Katha Pollitt, George Orwell, Essayists and Posterity

For a couple of days now, Katha Pollitt’s obit/remembrance of Christopher Hitchens has been making the rounds to near-universal adulation. For good reasons; the piece is well worth a read, especially as it highlights aspects of Hitchens’ writing and personality that few have seen fit to focus on (especially not by his drinking buddies, whose cliche-ridden remembrances will be chuckled over by many for years to come).

But toward the end of the article, Pollitt throws in the following:

Posterity isn’t kind to columnists and essayists and book reviewers, even the best ones. I doubt we’d be reading much of Orwell’s nonfiction now had he not written the indelible novels 1984 and Animal Farm.

Pollitt seems to be trying to establish the following thesis (roughly): Even the best non-fiction writers only get read by future generations if they are lucky enough to have written some quality best-selling fiction. I disagree. (Notice, incidentally, that Pollitt has thrown “essayists” into a group that includes “columnists” and “book reviewers”; I do agree that “columnists” and “book reviewers” are more inclined to be creatures of their age who risk rapid obscurity unless they write more substantive and possibly popular work. I’m also aware that “non-fiction” is too broad a category in my purported thesis above but I think it is clear what Pollitt and I are aiming at.)

The simplest way to refute Pollitt’s assertion is to dredge up examples of essayists whose place in posterity is secure without their being famous through the fiction they wrote: Michel Montaigne, Edmund Burke, Francis Bacon, Ben Jonson, Samuel Johnson, Matthew Arnold, Susan Sontag, Jacques Barzun; the list goes on. (Standard caveat: to really settle this dispute check back in a couple of hundred years). We can disagree plentifully about how well posterity is treating every single member on the list we would generate, and about its definitive membership, but when the smoke would clear, we would still list many essayists to whom posterity has been “kind” without requiring that they have written a best-selling novel or two. Indeed, in some cases, it would be clear their literary fame has been achieved not because of the fiction they wrote but in spite of it (I think this is especially true of Sontag, whose fiction I simply could not stand).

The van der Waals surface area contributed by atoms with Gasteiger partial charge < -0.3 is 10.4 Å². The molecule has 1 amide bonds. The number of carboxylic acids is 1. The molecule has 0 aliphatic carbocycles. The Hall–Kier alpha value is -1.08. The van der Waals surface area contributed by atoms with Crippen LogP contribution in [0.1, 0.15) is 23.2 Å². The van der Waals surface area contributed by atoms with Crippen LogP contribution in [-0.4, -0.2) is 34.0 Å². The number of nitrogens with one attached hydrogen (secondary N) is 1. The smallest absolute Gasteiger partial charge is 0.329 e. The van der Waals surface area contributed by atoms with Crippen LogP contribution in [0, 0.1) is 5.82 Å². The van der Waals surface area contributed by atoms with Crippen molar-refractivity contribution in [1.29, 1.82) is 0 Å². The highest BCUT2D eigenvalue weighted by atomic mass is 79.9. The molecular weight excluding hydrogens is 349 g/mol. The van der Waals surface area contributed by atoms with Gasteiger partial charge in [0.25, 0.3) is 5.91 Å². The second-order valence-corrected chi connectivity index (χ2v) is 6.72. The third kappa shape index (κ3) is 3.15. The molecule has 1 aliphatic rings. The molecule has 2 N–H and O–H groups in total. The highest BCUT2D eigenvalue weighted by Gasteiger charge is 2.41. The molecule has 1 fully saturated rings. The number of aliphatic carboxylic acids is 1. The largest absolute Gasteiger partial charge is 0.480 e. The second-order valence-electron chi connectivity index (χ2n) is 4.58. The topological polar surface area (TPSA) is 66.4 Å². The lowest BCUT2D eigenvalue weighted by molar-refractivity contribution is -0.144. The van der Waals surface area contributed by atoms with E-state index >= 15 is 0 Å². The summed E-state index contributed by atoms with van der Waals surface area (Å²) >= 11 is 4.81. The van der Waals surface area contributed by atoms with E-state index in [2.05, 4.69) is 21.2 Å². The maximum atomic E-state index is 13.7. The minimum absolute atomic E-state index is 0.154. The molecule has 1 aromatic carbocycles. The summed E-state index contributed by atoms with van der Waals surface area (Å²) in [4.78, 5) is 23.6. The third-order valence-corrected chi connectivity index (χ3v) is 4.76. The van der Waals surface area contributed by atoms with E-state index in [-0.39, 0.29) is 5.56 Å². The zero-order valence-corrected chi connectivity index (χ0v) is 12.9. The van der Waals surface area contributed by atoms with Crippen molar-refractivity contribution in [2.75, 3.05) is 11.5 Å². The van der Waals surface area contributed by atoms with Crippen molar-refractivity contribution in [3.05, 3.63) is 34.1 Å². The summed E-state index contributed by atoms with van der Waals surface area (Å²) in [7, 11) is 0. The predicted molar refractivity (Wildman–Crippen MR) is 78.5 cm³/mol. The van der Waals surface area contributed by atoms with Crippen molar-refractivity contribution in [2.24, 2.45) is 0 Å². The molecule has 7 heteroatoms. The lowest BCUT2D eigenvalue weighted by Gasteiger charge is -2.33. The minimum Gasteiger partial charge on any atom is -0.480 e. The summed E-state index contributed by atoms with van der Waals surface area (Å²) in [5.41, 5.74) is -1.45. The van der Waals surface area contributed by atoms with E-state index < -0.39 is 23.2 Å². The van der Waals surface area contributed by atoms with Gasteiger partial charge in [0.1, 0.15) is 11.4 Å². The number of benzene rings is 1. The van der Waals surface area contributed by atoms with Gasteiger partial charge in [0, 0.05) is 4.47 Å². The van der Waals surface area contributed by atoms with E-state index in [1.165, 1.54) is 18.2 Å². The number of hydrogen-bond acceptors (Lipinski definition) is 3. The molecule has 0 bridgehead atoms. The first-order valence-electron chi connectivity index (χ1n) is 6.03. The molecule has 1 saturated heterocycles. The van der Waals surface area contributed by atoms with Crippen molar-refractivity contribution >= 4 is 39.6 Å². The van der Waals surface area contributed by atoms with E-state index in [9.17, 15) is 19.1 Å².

But there is another problem in Pollitt’s assertion given its reliance on the case of Orwell. Would Orwell simply have slipped into obscurity had he not written those “indelible” novels? Well, fiction is always more likely to reach a broader market than the non-fiction a writer puts out. And popularity in that genre can have the salutary effect of attracting a broader readership to the rest of a writer’s corpus. And yes, Orwell’s writings became famous only after he wrote his best-selling novels (I’m inclined to think that 1984, incidentally, is a not-very-good novel whose fame was ensured by a particular set of historical contingencies). But is a large readership what Pollitt means by being treated kindly by posterity? Or would posterity still be kind to a writer if critical acclaim for the writer’s non-fiction corpus were to endure through the ages? If the latter, then since Pollitt is trading in hypotheticals, let me do so too. I think anyone that wrote Homage to Catalonia, The Road to Wigan Pier, Decline of the English Murder, How the Poor Die, Shooting An Elephant, Why I Write, or Politics and The English Language would have found enduring critical, even if not popular, fame.